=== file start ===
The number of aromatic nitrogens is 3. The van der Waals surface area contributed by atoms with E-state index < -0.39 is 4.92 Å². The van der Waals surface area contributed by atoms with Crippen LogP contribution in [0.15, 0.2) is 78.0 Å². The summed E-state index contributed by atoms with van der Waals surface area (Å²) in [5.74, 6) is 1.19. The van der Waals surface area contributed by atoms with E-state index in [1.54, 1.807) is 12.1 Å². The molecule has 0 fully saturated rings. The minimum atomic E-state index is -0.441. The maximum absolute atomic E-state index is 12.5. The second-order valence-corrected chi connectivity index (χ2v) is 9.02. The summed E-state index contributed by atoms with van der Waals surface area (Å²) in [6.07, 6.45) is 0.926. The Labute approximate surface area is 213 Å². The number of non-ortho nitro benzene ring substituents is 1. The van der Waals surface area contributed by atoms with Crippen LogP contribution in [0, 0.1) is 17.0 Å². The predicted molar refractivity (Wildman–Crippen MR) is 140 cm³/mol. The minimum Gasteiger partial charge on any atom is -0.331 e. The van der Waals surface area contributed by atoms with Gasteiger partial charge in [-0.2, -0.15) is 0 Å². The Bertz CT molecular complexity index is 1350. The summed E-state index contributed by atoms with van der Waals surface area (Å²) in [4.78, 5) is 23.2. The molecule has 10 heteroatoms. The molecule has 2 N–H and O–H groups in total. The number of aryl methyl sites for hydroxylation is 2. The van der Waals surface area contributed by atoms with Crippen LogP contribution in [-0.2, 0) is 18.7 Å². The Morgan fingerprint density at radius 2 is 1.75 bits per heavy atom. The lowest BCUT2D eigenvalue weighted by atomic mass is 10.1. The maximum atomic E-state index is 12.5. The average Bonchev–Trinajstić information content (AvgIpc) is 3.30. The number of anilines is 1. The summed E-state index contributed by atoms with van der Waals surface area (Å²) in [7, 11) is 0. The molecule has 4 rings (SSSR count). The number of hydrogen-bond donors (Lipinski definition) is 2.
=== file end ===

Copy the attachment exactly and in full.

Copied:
The number of aromatic nitrogens is 3. The van der Waals surface area contributed by atoms with E-state index < -0.39 is 4.92 Å². The van der Waals surface area contributed by atoms with Crippen LogP contribution in [0.15, 0.2) is 78.0 Å². The summed E-state index contributed by atoms with van der Waals surface area (Å²) in [5.74, 6) is 1.19. The van der Waals surface area contributed by atoms with E-state index in [1.54, 1.807) is 12.1 Å². The molecule has 0 fully saturated rings. The minimum atomic E-state index is -0.441. The maximum absolute atomic E-state index is 12.5. The second-order valence-corrected chi connectivity index (χ2v) is 9.02. The summed E-state index contributed by atoms with van der Waals surface area (Å²) in [6.07, 6.45) is 0.926. The Labute approximate surface area is 213 Å². The number of non-ortho nitro benzene ring substituents is 1. The van der Waals surface area contributed by atoms with Crippen LogP contribution in [0, 0.1) is 17.0 Å². The predicted molar refractivity (Wildman–Crippen MR) is 140 cm³/mol. The minimum Gasteiger partial charge on any atom is -0.331 e. The van der Waals surface area contributed by atoms with Gasteiger partial charge in [-0.2, -0.15) is 0 Å². The Bertz CT molecular complexity index is 1350. The summed E-state index contributed by atoms with van der Waals surface area (Å²) in [4.78, 5) is 23.2. The molecule has 10 heteroatoms. The molecule has 2 N–H and O–H groups in total. The number of aryl methyl sites for hydroxylation is 2. The van der Waals surface area contributed by atoms with Crippen LogP contribution in [-0.2, 0) is 18.7 Å². The Morgan fingerprint density at radius 2 is 1.75 bits per heavy atom. The lowest BCUT2D eigenvalue weighted by atomic mass is 10.1. The maximum atomic E-state index is 12.5. The average Bonchev–Trinajstić information content (AvgIpc) is 3.30. The number of anilines is 1. The summed E-state index contributed by atoms with van der Waals surface area (Å²) in [7, 11) is 0. The molecule has 4 rings (SSSR count). The number of hydrogen-bond donors (Lipinski definition) is 2.